6.001 - Structure and Interpretation of Computer Programs
Fall 2004

Current announcements

Posted, December 12: Prizes for the 6.001 project 4 contest

    We had a lot of great submissions for the contest for Project 4, in which you were invited to extend the Object Oriented world in an interesting way. After a lot of agonizing, Prof. Grimson selected the following entries for prizes (which will be distributed at the final exam).
    • Sara Mustin created a world of Type 1 diabetics. Patients striken with this disease had to eat, check their blood surgar, and then depending on the results, either expired, had to eat, or had to find a syringe and take insulin. In some cases, a kindly doctor would administer the insulin, and save the patient.
    • Mark Meyer created a world for playing quidditch, complete with an announcer, bludgers, quaffles, snitches, seekers, beaters, and so on. There is a full, 3D field, and the game is announced in full detail, with passes, shots, hits, requests for passes, all terminating when the snitch is caught.
    • Stephanie Cavagnaro-Wong independently created her own version of quidditch. As with the previous solution, it was full of players of different purposes, and involved intricate games before the snitch was caught.
    • Kah-Seng Tay created an XTerminal style command line parser. This turned the game into something much like a MUD (multi-user dungeon), in which simple commands could be entered and the system would interpret these commands and convert them into the appropriate Scheme code to interface to the game. In essence this gave a lexical parser and interpreter for the game.
    • Valerie Morash created a camera and picture class, which allowed a player to take and save pictures that could be viewed at later times. If other characters get cameras, they also take pictures, causing your screen to flash. And the pictures were actual graphical images!
    • David Roe created a complete event system, which allowed for spells and counterspells. Rather than directly calling other player's methods, all spells used events that would cause interactions between other objects within the world. This allows some very impressive spells (which have to be learned), and leads to impressive battles between characters.
    • Victor Costan created an entire object system using Java syntax.

Posted December 9, 2004: Lab evaluation

  • The Lab Assistants are interested in feedback on how well the 6.001 Lab served your needs. There is an anonymous survey at Lab survey that we would appreciate you using to provide feedback.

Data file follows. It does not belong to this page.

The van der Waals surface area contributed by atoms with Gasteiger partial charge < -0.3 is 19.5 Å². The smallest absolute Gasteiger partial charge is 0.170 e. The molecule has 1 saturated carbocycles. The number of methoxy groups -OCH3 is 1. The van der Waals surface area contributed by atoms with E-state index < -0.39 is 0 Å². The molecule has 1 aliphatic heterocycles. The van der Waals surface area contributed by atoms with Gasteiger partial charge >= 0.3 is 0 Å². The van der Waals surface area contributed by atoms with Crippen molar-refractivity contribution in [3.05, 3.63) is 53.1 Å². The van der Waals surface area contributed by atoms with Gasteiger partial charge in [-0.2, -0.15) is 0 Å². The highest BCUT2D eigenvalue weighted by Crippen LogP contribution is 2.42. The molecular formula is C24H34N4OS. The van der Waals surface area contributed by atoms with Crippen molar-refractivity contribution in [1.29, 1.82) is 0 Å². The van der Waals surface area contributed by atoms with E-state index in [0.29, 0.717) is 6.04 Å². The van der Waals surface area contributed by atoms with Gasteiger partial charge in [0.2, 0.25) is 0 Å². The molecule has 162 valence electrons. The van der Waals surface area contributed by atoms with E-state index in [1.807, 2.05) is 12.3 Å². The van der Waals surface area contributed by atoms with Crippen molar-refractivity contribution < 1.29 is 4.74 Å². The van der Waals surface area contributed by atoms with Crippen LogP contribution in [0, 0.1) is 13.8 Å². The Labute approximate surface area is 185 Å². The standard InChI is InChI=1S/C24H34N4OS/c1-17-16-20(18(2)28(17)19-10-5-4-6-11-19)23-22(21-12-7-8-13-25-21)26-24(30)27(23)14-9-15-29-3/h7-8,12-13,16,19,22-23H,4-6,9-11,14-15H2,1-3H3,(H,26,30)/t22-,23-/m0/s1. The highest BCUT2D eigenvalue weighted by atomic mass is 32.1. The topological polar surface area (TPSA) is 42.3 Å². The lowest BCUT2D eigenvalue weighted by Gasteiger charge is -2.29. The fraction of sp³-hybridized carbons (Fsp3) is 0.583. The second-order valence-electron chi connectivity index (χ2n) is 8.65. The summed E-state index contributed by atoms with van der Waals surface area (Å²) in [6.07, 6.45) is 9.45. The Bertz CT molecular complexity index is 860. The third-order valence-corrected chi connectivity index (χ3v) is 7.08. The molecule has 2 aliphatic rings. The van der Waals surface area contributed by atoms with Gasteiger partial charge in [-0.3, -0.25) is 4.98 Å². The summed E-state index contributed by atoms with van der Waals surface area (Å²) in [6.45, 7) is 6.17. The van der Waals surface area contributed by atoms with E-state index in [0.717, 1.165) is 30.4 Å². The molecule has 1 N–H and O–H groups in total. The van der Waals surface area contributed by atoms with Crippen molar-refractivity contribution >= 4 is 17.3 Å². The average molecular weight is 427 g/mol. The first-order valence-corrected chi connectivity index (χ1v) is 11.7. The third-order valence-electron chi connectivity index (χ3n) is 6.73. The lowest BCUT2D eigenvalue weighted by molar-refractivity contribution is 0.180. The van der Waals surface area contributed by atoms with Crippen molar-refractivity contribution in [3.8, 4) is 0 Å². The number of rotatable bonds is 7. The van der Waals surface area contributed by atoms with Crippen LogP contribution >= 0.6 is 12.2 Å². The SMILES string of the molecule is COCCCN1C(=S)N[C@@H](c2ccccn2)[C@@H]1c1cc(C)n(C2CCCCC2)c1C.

Posted December 7, 2004: Final exam details

  • The final exam is schedule for Wednesday, December 15th, at 1:30 in Johnson
  • The exam is closed book, however, you may bring three (3) sheets of 8.5 by 11 inch paper on which you may write any notes that you think will be of value to you during the exam.
  • If you wish to see your graded final,you may stop by 38-409B (Donna Kaufman) and look it over. Final exams are not returned. Please do not stop to see your exam until at least December 20th

Posted December 5, 2004: Survey says!

  • Please help make 6.001 better for future terms!

    As you know, 6.001 is conducting an educational experiment, in which we have changed the manner in which material is presented to you. We would really like to get your feedback on how well 6.001 met various pedagogical objectives, as well as on the course organization. As well, we would like to measure how well you think you've mastered specific design skills, as this will help us understand whether the new approach is pedagogically effective. The results will be used only for the purposes of guiding the development of the course, in order to improve the learning experience for future classes of students. To do this, we ask you to go to the on-line tutor, and complete the information listed as Problem Set 10. Thanks!

Posted December 1, 2004: Sample quiz solutions>

  • Example solutions for the two quizzes may be found at quiz1 and at quiz2.

Getting help in 6.001

    Just a reminder that the Lab Assistants in the 6.001 Lab are often available to provide help with course material. This is especially true if you visit the lab during non-peak hours (i.e. not right before a project is due)! See

    How to get help/Staff hours for lab

    for staffing hours.

Complete list of previous announcements



How to get help/Staff hours for lab

Course objectives and expected outcomes
Calendar
Projects and project information
Reading assignments

Online version of the textbook, courtesy of MIT Press

Staff
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Supplemental Material
General information
Don't Panic Manual and information on 6.001 Scheme
Emacs documentation and information on Athena
How to write up a project
Policy on collaborative work
Records of previous terms
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